What can AIA do for me?

I’m often asked this question by emerging professionals and non-members. In response I offer my experiences below:

I became a member when my employer, who happened to be chairing the local membership committee offered to pay for my AIA membership on the condition that I join a committee.  At the time I was working for a five person architectural firm where I eventually earned the position of partner. Little did I realize that AIA membership would shape my career.  As an associate member I dove into the committee work with both feet and began making friends and learned many organizational and leadership skills.  I believe that volunteer time on the chapter’s bylaws committee and continuing education committee helped with my preparation for the architectural exam.

My AIA committee work was eventually noticed by senior members of the chapter and as a result I received an unsolicited call from an AIA chapter board member, who said that he had been impressed with my committee work and asked me to consider a corporate management position with his company, Westinghouse Electric’s corporate headquarters. The transition from a 5 person architectural firm to a 120K employee corporation was an eye opener and dramatically changed my professional trajectory.   I spent 10 rewarding years there managing design, hiring architects and contractors.  Those projects stretched coast to coast and ranged in scope from industrial plants, 23 story office towers, and TV and Radio stations to defense sites.  As the corporate architect I was able directly influence project scopes and even hire AIA Gold Medal winners to design the corporation’s buildings.

AIA has also provided me with great opportunities for leadership skill development which has helped in my corporate advancement.  I served as President of the AIA Pittsburgh Chapter at a time when Pittsburgh was reeling from the sudden collapse of the steel industry. Our AIA chapter responded by spearheading the first international RUDAT and a conference named Remaking Cities which focused on the plight of rust belt cities.  We reached out to National AIA and the Royal Institute of British Architects to help us host the conference.  The event convened architects, urban planners and world leaders including its honorary chair, HRH Prince Charles of the UK.   As a result we made recommendations for rust belt cities that have been incorporated globally.  At a local level the conference helped Pittsburgh transform itself from a polluted industrial hub to a high-tech center listed as one of the nation’s most livable cities.  I served on the conference organizing committee and solicited financial support from Westinghouse and other national corporations. The conference not only afforded me the honor of participating in meetings with royalty and other heads of state but it elevated my profile within my company and put me in direct contact with the Westinghouse CEO and Board of Directors.  The exposure led to my inclusion in the corporation’s fast track management program for future leaders.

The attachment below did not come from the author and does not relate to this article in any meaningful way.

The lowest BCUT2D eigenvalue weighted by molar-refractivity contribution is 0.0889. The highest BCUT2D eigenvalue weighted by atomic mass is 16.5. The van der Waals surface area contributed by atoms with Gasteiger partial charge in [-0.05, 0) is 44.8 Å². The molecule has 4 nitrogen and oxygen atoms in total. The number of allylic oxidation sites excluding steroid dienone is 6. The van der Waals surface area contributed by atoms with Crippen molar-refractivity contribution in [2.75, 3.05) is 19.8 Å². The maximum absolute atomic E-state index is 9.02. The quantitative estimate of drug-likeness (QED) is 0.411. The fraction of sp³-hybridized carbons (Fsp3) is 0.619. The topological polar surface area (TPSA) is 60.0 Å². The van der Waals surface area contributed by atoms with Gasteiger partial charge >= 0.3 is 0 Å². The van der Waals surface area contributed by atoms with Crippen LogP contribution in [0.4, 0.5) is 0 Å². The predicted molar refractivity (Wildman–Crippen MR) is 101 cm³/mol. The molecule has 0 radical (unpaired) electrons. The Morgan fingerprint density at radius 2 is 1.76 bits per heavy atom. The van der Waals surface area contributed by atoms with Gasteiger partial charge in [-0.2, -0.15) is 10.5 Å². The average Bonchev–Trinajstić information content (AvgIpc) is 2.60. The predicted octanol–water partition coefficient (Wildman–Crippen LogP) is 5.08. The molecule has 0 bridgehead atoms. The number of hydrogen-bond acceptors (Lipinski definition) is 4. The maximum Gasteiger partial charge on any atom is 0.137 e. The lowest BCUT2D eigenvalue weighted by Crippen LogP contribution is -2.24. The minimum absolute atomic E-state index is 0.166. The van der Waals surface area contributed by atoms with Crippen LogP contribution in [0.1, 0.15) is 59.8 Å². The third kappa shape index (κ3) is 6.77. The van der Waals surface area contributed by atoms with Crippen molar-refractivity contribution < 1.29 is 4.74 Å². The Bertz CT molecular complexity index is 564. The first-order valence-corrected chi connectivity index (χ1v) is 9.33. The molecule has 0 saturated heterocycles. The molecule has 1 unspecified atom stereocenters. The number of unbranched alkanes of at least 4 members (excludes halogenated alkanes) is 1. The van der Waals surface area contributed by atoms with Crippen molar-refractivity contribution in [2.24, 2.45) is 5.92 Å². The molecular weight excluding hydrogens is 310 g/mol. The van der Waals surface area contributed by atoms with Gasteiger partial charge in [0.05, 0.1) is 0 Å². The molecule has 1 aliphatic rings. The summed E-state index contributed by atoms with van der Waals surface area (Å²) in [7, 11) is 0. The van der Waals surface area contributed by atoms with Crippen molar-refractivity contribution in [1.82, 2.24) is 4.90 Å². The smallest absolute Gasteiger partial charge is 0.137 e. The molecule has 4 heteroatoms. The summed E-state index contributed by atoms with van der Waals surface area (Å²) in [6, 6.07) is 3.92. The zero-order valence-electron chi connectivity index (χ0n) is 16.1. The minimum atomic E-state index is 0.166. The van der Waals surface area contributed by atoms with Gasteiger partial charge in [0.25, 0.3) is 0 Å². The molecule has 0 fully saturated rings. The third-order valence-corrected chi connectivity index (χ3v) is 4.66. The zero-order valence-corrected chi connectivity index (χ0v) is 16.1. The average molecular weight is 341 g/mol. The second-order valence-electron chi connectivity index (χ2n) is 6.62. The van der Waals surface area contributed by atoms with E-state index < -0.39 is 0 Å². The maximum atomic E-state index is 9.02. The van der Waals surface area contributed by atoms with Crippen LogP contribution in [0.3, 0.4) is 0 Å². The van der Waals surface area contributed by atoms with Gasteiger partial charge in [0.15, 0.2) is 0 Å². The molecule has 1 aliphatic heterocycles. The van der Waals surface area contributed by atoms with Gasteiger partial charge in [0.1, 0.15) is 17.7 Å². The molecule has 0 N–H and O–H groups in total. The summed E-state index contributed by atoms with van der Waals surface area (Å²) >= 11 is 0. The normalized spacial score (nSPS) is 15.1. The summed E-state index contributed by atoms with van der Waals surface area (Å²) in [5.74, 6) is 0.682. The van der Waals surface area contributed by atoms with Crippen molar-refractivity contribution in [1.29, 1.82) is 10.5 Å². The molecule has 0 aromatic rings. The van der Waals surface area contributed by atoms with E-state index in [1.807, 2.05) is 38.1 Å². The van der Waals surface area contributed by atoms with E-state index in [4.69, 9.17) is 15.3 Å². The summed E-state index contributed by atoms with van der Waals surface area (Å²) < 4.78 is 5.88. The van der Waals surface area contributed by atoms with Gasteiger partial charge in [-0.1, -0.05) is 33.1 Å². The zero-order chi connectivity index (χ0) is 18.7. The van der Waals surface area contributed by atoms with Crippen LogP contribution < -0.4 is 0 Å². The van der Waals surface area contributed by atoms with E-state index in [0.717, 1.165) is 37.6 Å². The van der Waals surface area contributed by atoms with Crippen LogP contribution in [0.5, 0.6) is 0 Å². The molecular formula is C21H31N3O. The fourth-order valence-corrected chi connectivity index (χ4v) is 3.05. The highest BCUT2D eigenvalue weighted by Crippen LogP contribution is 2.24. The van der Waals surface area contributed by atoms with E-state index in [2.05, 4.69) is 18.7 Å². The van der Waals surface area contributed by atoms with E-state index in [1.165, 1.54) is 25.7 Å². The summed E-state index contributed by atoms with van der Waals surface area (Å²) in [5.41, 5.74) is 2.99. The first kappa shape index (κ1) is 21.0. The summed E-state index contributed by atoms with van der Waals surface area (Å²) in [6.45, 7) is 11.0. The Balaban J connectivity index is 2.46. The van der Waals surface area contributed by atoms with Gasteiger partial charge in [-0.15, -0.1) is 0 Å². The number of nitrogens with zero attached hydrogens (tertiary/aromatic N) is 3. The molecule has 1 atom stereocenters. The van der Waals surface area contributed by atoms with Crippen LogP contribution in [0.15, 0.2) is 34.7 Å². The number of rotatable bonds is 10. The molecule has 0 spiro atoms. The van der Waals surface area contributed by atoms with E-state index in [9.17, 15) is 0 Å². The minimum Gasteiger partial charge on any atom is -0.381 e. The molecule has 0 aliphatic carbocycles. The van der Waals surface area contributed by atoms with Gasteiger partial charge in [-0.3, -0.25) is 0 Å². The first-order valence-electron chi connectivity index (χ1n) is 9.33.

My AIA involvement also opened the door to various public and private appointments on task forces, panels, boards and commissions.  These “citizen architect” positions” have afforded me many rewarding opportunities to directly engage in the decision making processes that impact the region’s communities, infrastructure and natural environment.

Eventually I received another unsolicited call from FORE, Systems, a fast growing high-tech start-up.  They too had been referred to me by an AIA colleague.  I became that company’s VP of Facilities and Real Estate managing the design and construction of a new $80M 100 acre headquarters campus.  The responsibilities quickly expanded to include the design and construction management of all of the company’s international offices, research labs and manufacturing facilities spanning 5 different continents.  As a result of that company’s broad geographic reach the CEO challenged me to improve transportation logistics between these international facilities. I solved the problem by commissioning the design, construction and operation of a $40M corporate jet which shuttled employees around the world.

In summary my AIA experiences and contacts continue to open professional doors in my career.  More importantly AIA has allowed me to become friends with many of the world’s best architects.

Bill Bates, FAIA
AIA 2018 First Vice President/2019 President-Elect